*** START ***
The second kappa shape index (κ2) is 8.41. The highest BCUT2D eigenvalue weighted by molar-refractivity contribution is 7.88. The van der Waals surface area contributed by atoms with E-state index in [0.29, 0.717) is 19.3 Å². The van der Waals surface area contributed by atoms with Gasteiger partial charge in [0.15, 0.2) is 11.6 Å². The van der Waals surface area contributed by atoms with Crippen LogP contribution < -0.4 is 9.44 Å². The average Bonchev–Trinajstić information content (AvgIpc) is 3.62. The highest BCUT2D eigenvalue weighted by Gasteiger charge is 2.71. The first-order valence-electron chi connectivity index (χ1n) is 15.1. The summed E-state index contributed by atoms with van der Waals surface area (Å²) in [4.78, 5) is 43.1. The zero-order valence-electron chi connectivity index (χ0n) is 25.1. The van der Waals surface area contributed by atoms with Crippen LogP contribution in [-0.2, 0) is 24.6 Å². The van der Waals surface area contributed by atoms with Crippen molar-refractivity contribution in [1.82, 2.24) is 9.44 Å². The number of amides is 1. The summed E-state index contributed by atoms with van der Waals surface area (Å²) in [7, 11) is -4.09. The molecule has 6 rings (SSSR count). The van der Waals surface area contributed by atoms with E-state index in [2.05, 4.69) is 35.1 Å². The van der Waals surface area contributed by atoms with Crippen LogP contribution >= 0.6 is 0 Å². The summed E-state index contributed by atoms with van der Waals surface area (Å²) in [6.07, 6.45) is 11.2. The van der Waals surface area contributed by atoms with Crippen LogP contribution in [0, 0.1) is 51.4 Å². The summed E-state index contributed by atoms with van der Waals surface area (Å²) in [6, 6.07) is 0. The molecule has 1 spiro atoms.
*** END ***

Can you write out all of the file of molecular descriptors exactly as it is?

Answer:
The second kappa shape index (κ2) is 8.41. The highest BCUT2D eigenvalue weighted by molar-refractivity contribution is 7.88. The van der Waals surface area contributed by atoms with E-state index in [0.29, 0.717) is 19.3 Å². The van der Waals surface area contributed by atoms with Gasteiger partial charge in [0.15, 0.2) is 11.6 Å². The van der Waals surface area contributed by atoms with Crippen LogP contribution < -0.4 is 9.44 Å². The average Bonchev–Trinajstić information content (AvgIpc) is 3.62. The highest BCUT2D eigenvalue weighted by Gasteiger charge is 2.71. The first-order valence-electron chi connectivity index (χ1n) is 15.1. The summed E-state index contributed by atoms with van der Waals surface area (Å²) in [4.78, 5) is 43.1. The zero-order valence-electron chi connectivity index (χ0n) is 25.1. The van der Waals surface area contributed by atoms with Crippen LogP contribution in [-0.2, 0) is 24.6 Å². The van der Waals surface area contributed by atoms with Crippen molar-refractivity contribution in [1.82, 2.24) is 9.44 Å². The number of amides is 1. The summed E-state index contributed by atoms with van der Waals surface area (Å²) in [7, 11) is -4.09. The molecule has 6 rings (SSSR count). The van der Waals surface area contributed by atoms with E-state index in [2.05, 4.69) is 35.1 Å². The van der Waals surface area contributed by atoms with Crippen LogP contribution >= 0.6 is 0 Å². The summed E-state index contributed by atoms with van der Waals surface area (Å²) in [6.07, 6.45) is 11.2. The van der Waals surface area contributed by atoms with Crippen LogP contribution in [0, 0.1) is 51.4 Å². The summed E-state index contributed by atoms with van der Waals surface area (Å²) in [6, 6.07) is 0. The molecule has 1 spiro atoms.